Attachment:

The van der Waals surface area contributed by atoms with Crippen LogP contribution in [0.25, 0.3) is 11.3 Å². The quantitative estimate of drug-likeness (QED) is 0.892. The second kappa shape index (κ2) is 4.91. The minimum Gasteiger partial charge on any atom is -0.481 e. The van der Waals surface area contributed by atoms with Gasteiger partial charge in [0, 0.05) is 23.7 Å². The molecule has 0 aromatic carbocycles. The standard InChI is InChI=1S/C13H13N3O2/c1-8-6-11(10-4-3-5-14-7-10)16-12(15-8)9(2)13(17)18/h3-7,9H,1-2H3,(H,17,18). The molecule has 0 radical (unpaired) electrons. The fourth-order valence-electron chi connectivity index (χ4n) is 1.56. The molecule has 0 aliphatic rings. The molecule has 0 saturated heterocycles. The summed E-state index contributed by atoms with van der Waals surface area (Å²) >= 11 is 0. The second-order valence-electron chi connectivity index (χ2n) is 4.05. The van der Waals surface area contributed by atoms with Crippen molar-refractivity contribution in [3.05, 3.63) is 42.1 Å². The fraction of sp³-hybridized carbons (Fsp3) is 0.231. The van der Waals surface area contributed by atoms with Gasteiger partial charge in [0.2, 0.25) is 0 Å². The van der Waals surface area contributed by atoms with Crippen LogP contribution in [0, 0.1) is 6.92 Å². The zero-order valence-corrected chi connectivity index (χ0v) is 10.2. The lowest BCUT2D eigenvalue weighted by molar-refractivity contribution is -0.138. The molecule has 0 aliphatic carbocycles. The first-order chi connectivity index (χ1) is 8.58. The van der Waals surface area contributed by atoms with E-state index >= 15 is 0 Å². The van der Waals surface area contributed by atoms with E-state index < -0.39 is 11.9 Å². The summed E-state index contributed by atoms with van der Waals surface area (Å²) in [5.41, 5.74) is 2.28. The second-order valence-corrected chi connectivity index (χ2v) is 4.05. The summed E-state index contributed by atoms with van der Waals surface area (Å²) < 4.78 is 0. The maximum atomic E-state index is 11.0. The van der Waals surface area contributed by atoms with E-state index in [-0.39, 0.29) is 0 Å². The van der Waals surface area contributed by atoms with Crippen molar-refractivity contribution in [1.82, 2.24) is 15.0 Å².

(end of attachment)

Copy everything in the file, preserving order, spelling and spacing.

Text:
The van der Waals surface area contributed by atoms with Crippen LogP contribution in [0.25, 0.3) is 11.3 Å². The quantitative estimate of drug-likeness (QED) is 0.892. The second kappa shape index (κ2) is 4.91. The minimum Gasteiger partial charge on any atom is -0.481 e. The van der Waals surface area contributed by atoms with Gasteiger partial charge in [0, 0.05) is 23.7 Å². The molecule has 0 aromatic carbocycles. The standard InChI is InChI=1S/C13H13N3O2/c1-8-6-11(10-4-3-5-14-7-10)16-12(15-8)9(2)13(17)18/h3-7,9H,1-2H3,(H,17,18). The molecule has 0 radical (unpaired) electrons. The fourth-order valence-electron chi connectivity index (χ4n) is 1.56. The molecule has 0 aliphatic rings. The molecule has 0 saturated heterocycles. The summed E-state index contributed by atoms with van der Waals surface area (Å²) >= 11 is 0. The second-order valence-electron chi connectivity index (χ2n) is 4.05. The van der Waals surface area contributed by atoms with Crippen molar-refractivity contribution in [3.05, 3.63) is 42.1 Å². The fraction of sp³-hybridized carbons (Fsp3) is 0.231. The van der Waals surface area contributed by atoms with Gasteiger partial charge in [0.2, 0.25) is 0 Å². The van der Waals surface area contributed by atoms with Crippen LogP contribution in [0, 0.1) is 6.92 Å². The zero-order valence-corrected chi connectivity index (χ0v) is 10.2. The lowest BCUT2D eigenvalue weighted by molar-refractivity contribution is -0.138. The molecule has 0 aliphatic carbocycles. The first-order chi connectivity index (χ1) is 8.58. The van der Waals surface area contributed by atoms with E-state index >= 15 is 0 Å². The van der Waals surface area contributed by atoms with E-state index < -0.39 is 11.9 Å². The summed E-state index contributed by atoms with van der Waals surface area (Å²) in [5.41, 5.74) is 2.28. The second-order valence-corrected chi connectivity index (χ2v) is 4.05. The summed E-state index contributed by atoms with van der Waals surface area (Å²) < 4.78 is 0. The maximum atomic E-state index is 11.0. The van der Waals surface area contributed by atoms with E-state index in [-0.39, 0.29) is 0 Å². The van der Waals surface area contributed by atoms with Crippen molar-refractivity contribution in [1.82, 2.24) is 15.0 Å².